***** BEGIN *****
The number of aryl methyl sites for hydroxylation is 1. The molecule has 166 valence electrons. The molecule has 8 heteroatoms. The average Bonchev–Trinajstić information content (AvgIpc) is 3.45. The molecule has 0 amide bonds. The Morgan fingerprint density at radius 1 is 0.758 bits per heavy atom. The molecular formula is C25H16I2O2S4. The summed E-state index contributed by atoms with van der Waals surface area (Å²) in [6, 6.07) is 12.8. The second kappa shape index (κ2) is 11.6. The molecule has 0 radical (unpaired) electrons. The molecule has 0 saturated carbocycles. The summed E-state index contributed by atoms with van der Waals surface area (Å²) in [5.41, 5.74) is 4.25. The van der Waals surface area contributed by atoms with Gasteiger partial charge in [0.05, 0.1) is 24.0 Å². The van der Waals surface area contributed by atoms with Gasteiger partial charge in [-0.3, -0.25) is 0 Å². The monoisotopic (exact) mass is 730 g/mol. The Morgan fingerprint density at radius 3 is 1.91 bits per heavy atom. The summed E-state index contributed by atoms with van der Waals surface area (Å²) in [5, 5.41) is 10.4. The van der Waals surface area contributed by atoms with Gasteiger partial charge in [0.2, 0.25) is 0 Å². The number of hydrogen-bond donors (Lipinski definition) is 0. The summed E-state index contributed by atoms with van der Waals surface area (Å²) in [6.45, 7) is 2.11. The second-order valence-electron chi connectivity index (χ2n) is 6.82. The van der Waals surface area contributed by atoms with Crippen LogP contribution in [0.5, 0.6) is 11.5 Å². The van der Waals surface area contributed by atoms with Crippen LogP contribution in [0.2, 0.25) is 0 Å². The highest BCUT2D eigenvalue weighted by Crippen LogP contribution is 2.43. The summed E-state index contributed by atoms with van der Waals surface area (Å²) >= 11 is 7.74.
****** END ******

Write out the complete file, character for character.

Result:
The number of aryl methyl sites for hydroxylation is 1. The molecule has 166 valence electrons. The molecule has 8 heteroatoms. The average Bonchev–Trinajstić information content (AvgIpc) is 3.45. The molecule has 0 amide bonds. The Morgan fingerprint density at radius 1 is 0.758 bits per heavy atom. The molecular formula is C25H16I2O2S4. The summed E-state index contributed by atoms with van der Waals surface area (Å²) in [6, 6.07) is 12.8. The second kappa shape index (κ2) is 11.6. The molecule has 0 radical (unpaired) electrons. The molecule has 0 saturated carbocycles. The summed E-state index contributed by atoms with van der Waals surface area (Å²) in [5.41, 5.74) is 4.25. The van der Waals surface area contributed by atoms with Gasteiger partial charge in [0.05, 0.1) is 24.0 Å². The van der Waals surface area contributed by atoms with Gasteiger partial charge in [-0.3, -0.25) is 0 Å². The monoisotopic (exact) mass is 730 g/mol. The Morgan fingerprint density at radius 3 is 1.91 bits per heavy atom. The summed E-state index contributed by atoms with van der Waals surface area (Å²) in [5, 5.41) is 10.4. The van der Waals surface area contributed by atoms with Gasteiger partial charge in [0.2, 0.25) is 0 Å². The number of hydrogen-bond donors (Lipinski definition) is 0. The summed E-state index contributed by atoms with van der Waals surface area (Å²) in [6.45, 7) is 2.11. The second-order valence-electron chi connectivity index (χ2n) is 6.82. The van der Waals surface area contributed by atoms with Crippen LogP contribution in [0.5, 0.6) is 11.5 Å². The van der Waals surface area contributed by atoms with Crippen LogP contribution in [0.2, 0.25) is 0 Å². The highest BCUT2D eigenvalue weighted by Crippen LogP contribution is 2.43. The summed E-state index contributed by atoms with van der Waals surface area (Å²) >= 11 is 7.74.